Effectiveness of multiple therapeutic strategies in neovascular glaucoma patients: A PRISMA-compliant network meta-analysis

Methodological quality of the review: Low Confidence


Authors: Dong Z, Gong J, Liao R, Xu S


Region: China, Egypt


Sector: Glaucoma


Sub-sector: Neovascular Glaucoma

Equity focus:  None specified

Review type: Other review

Quantitative synthesis method, if applicable: meta-analysis

Qualitative synthesis method, if applicable: Not applicable


Neovascular glaucoma (NVG) is a severe form of secondary glaucoma, which usually occurs secondary to central retinal vein (artery) occlusion, diabetic retinopathy, and retinal periphlebitis. Neovascularization can cause extensive anterior synechia and can destroy the normal anatomical structure, thereby increasing surgical difficulty. Presently, NVG therapeutic strategies are diverse, but the therapeutic effects are still not ideal, and the application of a general antiglaucoma drug is inappropriate for this disease.


The authors performed a network analysis to assess the effect of multiple therapeutic strategies on the treatment of NVG patients. Comprehensively analysing different therapeutic strategies for NVG by network meta-analysis to determine the best strategy through direct and indirect comparisons.

Main findings:

The authors included 27 articles assessing a total of 1,884 NVG patients in their analysis.

The types of surgical treatments included cyclocryotherapy, cyclophotocoagulation, glaucoma valve implantation, retinal photocoagulation, retinal cryotherapy, iris photocoagulation, trabeculectomy, and vitrectomy.

The types of agents used included bevacizumab, 5-fluorouracil, interferon, mitomycin, and ranibizumab. Antibiotics and steroids, such as tobramycin and dexamethasone, were generally used after surgery.

Using the network analysis, interferon and mitomycin plus trabeculectomy (94.9%), glaucoma valve implantation (86.9%), and iris photocoagulation plus trabeculectomy (81.9%) were found to be the most likely to improve treatment success rate in NVG patients based on an inconsistency model.

In conclusion, a regimen including mitomycin, interferon, and trabeculectomy was the most likely to improve the treatment success rate in NVG patients. The application of a glaucoma valve and bevacizumab were most beneficial for improving patient treatment success rate in terms of surgery and agent, respectively.

The authors identified several limitations in their study. First, the results of the network meta-analysis contained global and local inconsistencies that might have affected accuracy. Second, in the results of the traditional meta-analysis, large standard errors rendered the results imprecise and poorly robust. Third, we did not perform the Grading of Recommendations Assessment and Development and Evaluation analysis because the included studies did not include design blindness.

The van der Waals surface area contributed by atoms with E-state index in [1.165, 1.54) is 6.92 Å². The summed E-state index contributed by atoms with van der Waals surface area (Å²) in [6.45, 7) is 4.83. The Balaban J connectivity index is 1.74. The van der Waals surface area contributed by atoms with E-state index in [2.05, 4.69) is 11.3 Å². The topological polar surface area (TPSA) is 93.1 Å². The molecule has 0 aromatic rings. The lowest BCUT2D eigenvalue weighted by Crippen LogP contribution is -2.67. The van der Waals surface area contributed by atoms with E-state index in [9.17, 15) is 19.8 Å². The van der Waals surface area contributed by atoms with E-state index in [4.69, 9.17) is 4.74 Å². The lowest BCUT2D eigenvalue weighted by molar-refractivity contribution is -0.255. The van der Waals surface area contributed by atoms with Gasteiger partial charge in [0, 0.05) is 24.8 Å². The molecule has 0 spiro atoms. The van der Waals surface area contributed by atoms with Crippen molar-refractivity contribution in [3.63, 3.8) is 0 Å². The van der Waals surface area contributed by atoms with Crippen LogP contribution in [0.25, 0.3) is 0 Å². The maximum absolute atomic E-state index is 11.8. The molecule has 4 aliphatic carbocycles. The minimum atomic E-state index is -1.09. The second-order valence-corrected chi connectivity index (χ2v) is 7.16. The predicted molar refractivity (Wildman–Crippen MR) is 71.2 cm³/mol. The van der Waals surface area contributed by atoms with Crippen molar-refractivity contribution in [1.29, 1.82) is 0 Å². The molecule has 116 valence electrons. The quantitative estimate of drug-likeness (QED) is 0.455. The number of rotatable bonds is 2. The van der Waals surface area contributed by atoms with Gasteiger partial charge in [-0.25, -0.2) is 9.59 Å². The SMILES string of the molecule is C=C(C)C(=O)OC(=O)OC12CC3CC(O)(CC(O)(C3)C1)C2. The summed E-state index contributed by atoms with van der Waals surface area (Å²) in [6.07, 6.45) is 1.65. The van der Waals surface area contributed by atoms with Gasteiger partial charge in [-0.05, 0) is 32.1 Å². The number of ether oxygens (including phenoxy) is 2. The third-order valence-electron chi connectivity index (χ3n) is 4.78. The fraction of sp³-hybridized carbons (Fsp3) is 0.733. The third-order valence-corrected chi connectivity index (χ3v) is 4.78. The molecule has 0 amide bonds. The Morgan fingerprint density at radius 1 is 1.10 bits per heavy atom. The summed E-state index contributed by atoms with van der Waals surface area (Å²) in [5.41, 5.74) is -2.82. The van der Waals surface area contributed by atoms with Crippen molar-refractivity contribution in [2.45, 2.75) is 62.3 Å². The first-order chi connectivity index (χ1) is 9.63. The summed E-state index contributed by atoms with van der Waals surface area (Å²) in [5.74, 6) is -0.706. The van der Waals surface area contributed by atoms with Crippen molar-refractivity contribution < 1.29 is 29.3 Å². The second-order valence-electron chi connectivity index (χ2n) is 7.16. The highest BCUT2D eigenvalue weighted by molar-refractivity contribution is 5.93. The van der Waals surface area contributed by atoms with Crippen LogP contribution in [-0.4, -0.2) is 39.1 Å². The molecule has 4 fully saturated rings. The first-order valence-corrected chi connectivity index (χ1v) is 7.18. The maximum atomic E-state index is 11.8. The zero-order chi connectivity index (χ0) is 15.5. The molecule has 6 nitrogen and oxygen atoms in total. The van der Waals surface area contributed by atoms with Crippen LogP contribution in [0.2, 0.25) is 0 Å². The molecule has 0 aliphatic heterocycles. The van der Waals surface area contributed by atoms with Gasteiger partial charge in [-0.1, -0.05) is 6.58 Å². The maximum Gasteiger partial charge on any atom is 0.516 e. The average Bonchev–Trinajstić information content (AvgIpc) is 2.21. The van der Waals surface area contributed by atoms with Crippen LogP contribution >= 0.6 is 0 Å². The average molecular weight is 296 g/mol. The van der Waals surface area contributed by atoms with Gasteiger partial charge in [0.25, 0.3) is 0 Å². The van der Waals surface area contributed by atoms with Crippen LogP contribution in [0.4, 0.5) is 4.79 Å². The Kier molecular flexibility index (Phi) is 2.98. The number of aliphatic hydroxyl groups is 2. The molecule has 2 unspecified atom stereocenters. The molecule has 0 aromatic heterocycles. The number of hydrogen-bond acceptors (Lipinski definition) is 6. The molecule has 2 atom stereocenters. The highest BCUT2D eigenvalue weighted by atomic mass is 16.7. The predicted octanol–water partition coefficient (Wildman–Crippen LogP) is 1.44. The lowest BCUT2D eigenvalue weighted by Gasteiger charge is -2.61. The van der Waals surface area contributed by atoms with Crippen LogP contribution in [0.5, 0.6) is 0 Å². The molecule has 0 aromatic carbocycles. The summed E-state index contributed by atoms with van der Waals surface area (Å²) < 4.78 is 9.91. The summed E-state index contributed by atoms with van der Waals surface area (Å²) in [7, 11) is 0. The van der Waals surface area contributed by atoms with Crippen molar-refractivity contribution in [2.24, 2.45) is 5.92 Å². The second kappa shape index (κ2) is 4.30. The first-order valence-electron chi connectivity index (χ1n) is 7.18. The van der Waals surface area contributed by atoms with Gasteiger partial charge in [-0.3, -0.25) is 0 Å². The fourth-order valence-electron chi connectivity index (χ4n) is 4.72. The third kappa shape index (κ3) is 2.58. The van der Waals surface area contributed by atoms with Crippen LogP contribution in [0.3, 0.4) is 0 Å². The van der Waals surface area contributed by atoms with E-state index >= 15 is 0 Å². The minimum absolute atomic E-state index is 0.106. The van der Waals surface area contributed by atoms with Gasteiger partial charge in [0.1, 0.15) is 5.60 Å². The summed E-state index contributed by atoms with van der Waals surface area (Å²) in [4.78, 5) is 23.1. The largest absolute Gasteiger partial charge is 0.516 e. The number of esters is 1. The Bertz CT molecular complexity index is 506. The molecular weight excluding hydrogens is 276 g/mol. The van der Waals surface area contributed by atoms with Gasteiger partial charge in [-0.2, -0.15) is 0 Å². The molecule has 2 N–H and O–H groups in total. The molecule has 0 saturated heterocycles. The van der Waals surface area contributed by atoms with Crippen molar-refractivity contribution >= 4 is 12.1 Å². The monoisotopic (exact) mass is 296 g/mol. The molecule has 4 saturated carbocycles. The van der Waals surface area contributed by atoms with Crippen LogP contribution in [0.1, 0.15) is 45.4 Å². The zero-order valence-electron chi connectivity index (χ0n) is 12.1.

This meta-analysis was performed in accordance with the Preferred Reporting Items for Systematic Reviews (PRISMA). For this network analysis, the authors searched PubMed, Embase, the Cochrane Central Register of Controlled Trials, and Chinese databases, including the China National Knowledge Infrastructure, the China Science Periodical Database (the Wanfang Database), the VIP journal integration platform, and China Biology Medicine database RCTs, published from the date of database inception to April 2017. They used the following keywords: neovascular glaucoma, iris neovascularization, haemorrhagic glaucoma, and random∗.

Inclusion criteria included: prospective randomized control trial (RCT) design; patients with a clinical diagnosis of NVG; controlled study of different therapeutic strategies related to different surgeries and/or drugs; outcome assessments that included treatment success rate based on the number of patients who achieve normal IOP during the follow-up period.

Two authors independently extracted data of included studies. They assessed the methodological quality of the included trials using the Cochrane Collaboration tool. Studies were graded as having a “low risk,” “unclear risk,” or “high risk” of bias across the seven specified domains.

The authors conducted a random-effects network meta-analysis, which used a frequentist framework.

Applicability/external validity:

The effects of interferon and mitomycin plus trabeculectomy and iris photocoagulation plus trabeculectomy are robust, and glaucoma valve implantation plus mitomycin and glaucoma valve implantation remain controversial. Thus, further studies are still needed, particularly well-designed RCTs. Moreover, detailed descriptions of NVG stage and standardized surgical process are necessary to further reduce differences among studies. In these three included studies, the regimen achieved an approximately 96% treatment success rate, and the mean IOP measured during follow-up ranged from 16.32 to 17.1mm Hg. Therefore, this strategy is worth testing in the future with well-designed RCTs.

Geographic focus:

The authors did not provide applicability of findings to low- and middle-income settings.

Summary of quality assessment:

This systematic review does not provide information on several areas key to attributing a higher confidence rating. These include: no full text independent screening, search restricted to published articles, studies not separated by risk, and insufficient discussion of heterogeneity. For these reasons it has been awarded Low Confidence.

Publication source:

Dong Z, Gong J, Liao R, Xu S. (2018) Effectiveness of multiple therapeutic strategies in neovascular glaucoma patients: A PRISMA-compliant network meta-analysis. Medicine, 97(14)